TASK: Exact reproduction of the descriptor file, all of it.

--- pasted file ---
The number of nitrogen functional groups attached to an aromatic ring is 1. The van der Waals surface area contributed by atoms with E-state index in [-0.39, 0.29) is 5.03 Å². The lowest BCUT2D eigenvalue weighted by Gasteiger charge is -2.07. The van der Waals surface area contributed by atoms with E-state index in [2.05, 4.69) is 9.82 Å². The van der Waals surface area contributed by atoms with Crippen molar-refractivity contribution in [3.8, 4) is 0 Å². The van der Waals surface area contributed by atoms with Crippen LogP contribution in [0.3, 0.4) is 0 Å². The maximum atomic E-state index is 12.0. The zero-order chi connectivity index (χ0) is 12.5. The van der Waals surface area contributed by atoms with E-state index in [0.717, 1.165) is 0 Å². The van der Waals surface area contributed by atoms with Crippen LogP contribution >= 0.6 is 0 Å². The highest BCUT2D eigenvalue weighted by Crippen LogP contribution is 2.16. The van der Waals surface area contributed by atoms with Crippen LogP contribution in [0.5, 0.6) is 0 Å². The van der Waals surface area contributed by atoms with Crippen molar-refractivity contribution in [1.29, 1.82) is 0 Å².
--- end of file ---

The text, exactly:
The number of nitrogen functional groups attached to an aromatic ring is 1. The van der Waals surface area contributed by atoms with E-state index in [-0.39, 0.29) is 5.03 Å². The lowest BCUT2D eigenvalue weighted by Gasteiger charge is -2.07. The van der Waals surface area contributed by atoms with E-state index in [2.05, 4.69) is 9.82 Å². The van der Waals surface area contributed by atoms with Crippen molar-refractivity contribution in [3.8, 4) is 0 Å². The van der Waals surface area contributed by atoms with Crippen LogP contribution in [0.3, 0.4) is 0 Å². The maximum atomic E-state index is 12.0. The zero-order chi connectivity index (χ0) is 12.5. The van der Waals surface area contributed by atoms with E-state index in [0.717, 1.165) is 0 Å². The van der Waals surface area contributed by atoms with Crippen LogP contribution >= 0.6 is 0 Å². The highest BCUT2D eigenvalue weighted by Crippen LogP contribution is 2.16. The van der Waals surface area contributed by atoms with Crippen LogP contribution in [0.5, 0.6) is 0 Å². The van der Waals surface area contributed by atoms with Crippen molar-refractivity contribution in [1.29, 1.82) is 0 Å².